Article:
Clear business strategy

  • 2

    Effective marketing

  • 3

    Great front of house skills (touched on this in the last article)

  • 4

    A business owner who’d like to fix the vehicle first time and maximise long term profit

  • 5

    A technician that cares. Notice I didn’t mention skill. There’s a reason for that :-)

  • 6

    The right serial tool. A mix of manufacturer and generic works well

  • 7

    The right information. Generic info has a place, just.... It’s really manufacturer all the way for me here really!

  • 8

    The correct tooling such as smoke machines, gauges, scopes etc..

  • 9

    The right amount of time. Not an issue if you have great marketing and a super front of house team

  • 10

    A killer process!

That’s it… that’s all you need. Regardless of the problem at hand. If we have those components then we can fix the car first time, at a cost that’s beneficial to the customer and profit from technical repairs. With these elements in place it’s a lot more fun that groaning as another job starts to meander towards the rocks.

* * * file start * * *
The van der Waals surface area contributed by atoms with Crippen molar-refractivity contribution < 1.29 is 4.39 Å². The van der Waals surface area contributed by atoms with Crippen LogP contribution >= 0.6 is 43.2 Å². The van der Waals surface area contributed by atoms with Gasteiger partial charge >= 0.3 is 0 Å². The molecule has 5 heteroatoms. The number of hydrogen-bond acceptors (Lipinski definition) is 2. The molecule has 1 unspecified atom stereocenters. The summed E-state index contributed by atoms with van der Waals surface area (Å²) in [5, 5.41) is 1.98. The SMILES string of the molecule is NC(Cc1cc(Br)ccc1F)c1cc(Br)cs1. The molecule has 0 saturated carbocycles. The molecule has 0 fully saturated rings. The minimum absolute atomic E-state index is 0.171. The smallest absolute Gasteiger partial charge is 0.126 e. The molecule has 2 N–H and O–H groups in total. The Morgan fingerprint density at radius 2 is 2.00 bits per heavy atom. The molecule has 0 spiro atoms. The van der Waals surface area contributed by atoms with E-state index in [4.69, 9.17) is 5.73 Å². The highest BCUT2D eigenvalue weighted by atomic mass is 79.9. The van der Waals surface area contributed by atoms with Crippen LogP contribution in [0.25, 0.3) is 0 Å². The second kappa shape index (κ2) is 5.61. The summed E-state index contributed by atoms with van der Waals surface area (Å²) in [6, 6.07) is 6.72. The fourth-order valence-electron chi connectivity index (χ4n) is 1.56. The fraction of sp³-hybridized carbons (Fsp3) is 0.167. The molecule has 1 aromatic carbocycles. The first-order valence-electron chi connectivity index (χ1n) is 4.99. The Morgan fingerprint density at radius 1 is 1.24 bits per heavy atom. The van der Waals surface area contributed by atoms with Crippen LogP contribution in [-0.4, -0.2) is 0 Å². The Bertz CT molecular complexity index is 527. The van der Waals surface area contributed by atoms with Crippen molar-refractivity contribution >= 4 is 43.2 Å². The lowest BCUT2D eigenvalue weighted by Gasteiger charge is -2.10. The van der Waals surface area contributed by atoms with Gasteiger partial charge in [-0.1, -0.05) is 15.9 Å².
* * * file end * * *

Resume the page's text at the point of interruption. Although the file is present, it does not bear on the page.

Easy? No! – Achievable? Yes!

A win for the customer, technician and business owner sounds great, but if it’s so straightforward then why doesn’t it always happen? Some of this can be attributed to awareness of the business owner and the steps required to move forward. Although more often than not it’s common for a business owner to become entrenched in the day to day mayhem of the independent repairer rather than take a strategic look at the root cause of the issue. Take a high level view and you’ll see the reason is a simpler one. Habit! If we are to expect consistently positive results (and we’re missing the mark currently)  then we’ll need to take action and change our habits.

If changing our habits was easy then I’d have a six pack, BUT I don’t. Why not? I don’t have a compelling WHY. Your WHY is a reason that drives you towards the desired outcome, the one thing that pulls you towards the intended result and keeps on pulling regardless of the undesirable bumps in the road that challenge your path.  With a strong enough WHY you really can achieve anything!